Moncton tragedy hits close to home for Stephen McNeil

Nova Scotia Premier Stephen McNeil is offering the province's condolences to the RCMP after a shooting rampage in Moncton left three police dead and two injured.

Nova Scotia premier has 5 brothers, and other family, who are current or retired police officers

Moncton tragedy hits close to home for Premier Stephen McNeil. 1:31

Nova Scotia Premier Stephen McNeil is offering the province's condolences to the RCMP after a shooting rampage in Moncton left three police dead and two injured.

Flags are at half-mast of RCMP headquarters and government buildings across the Maritimes. (Angela MacIvor/CBC)

For McNeil, this tragedy hits close to home. He has five brothers, a sister-in-law, as well as nieces and nephews involved in law enforcement.

“Law enforcement is a big part of our family. They get up every day to go do their job and most of us in many ways take it for granted. I don’t think we truly appreciate  the challenge law enforcement officers face today...It’s causing all people to pause,” he said.

"Each and every day, their families send them off to work with the full expectation, like each of us, that they would be coming home."

"It's just unfathomable to try to understand what's taken place in Moncton and the unbelievable pain that those families are now suffering simply because their loved one went to work to protect us."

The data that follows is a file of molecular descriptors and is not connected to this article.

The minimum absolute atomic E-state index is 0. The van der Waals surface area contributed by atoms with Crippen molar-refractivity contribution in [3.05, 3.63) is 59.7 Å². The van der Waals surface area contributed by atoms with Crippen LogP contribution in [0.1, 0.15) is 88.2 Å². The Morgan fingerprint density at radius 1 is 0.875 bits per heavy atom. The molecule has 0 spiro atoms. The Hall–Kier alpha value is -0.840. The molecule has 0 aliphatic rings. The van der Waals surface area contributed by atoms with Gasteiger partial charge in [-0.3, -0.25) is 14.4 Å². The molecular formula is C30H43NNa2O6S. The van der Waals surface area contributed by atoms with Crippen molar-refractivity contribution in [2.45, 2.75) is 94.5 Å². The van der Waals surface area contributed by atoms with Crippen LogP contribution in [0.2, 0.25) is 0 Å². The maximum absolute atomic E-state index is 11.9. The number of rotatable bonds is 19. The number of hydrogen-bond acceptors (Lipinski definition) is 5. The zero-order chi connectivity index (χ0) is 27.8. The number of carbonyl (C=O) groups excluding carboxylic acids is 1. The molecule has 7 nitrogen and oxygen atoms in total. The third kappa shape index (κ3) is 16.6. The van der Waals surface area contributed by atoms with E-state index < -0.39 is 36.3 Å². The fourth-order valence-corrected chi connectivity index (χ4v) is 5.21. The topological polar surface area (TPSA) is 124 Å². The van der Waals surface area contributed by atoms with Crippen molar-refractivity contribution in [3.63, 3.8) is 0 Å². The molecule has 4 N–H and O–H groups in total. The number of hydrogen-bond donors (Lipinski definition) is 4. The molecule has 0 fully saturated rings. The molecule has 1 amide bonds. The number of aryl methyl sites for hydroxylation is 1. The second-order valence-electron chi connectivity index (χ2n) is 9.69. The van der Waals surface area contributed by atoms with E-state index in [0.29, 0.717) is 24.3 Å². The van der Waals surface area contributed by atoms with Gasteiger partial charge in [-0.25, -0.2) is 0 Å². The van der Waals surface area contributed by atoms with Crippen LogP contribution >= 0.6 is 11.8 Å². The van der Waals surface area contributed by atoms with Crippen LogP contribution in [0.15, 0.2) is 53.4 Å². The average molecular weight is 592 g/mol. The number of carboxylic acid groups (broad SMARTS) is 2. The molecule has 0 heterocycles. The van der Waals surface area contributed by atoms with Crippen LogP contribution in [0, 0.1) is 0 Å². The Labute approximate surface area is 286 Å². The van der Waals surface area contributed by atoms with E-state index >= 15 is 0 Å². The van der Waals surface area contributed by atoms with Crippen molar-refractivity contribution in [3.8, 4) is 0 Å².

One of those brothers is Chris McNeil, the former Halifax Regional Police deputy chief.

"This is really an unimaginable day," he said. "It's incomprehensible."

While the community recognizes what a big loss this is today, Chris said over time people will realize it is an even bigger loss.

“We’re only going to be understand the level of grief and loss when we start to understand who these men and women were and what they’ve left behind," he said.

Chris's thoughts immediately went to his family when hearing about the tragedy.

“It’s moments like this that remind you how vulnerable they are when somebody who is committed to do harm to them and how truly vulnerable they are," he said. "So obviously as a father, that’s one of your thoughts, but you quickly shift and realize there are fathers and mothers and husbands and wives and children who are feeling this in a deeply personal way today.”

McNeil said his "thoughts and prayers" are with people in Moncton.

Nova Scotia Premier Stephen McNeil looks on at a press conference following the 2013 Council of the Federation fall meeting in Toronto, Friday November 15, 2013. McNeil has several family members who serve with the RCMP. (Mark Blinch/Canadian Press)

"Pass on our sympathies, our condolences to the families of the officers who have lost their lives and the families of those who have been forever changed by what has taken place in Moncton. It's unbelievable. Each time they send their loved ones off to work. No one can even imagine what has taken place in Moncton," he said.

“When one things happen to one family quite frankly it happens to all of them, but for three families in New Brunswick this has been a devastating period of time and as a province our hearts go out to them."

The premier said flags at Province House and all government buildings will fly at half mast as a show of respect for the officers who were killed Wednesday.

McNeil and his liberal caucus are in Amherst this week for a caucus retreat.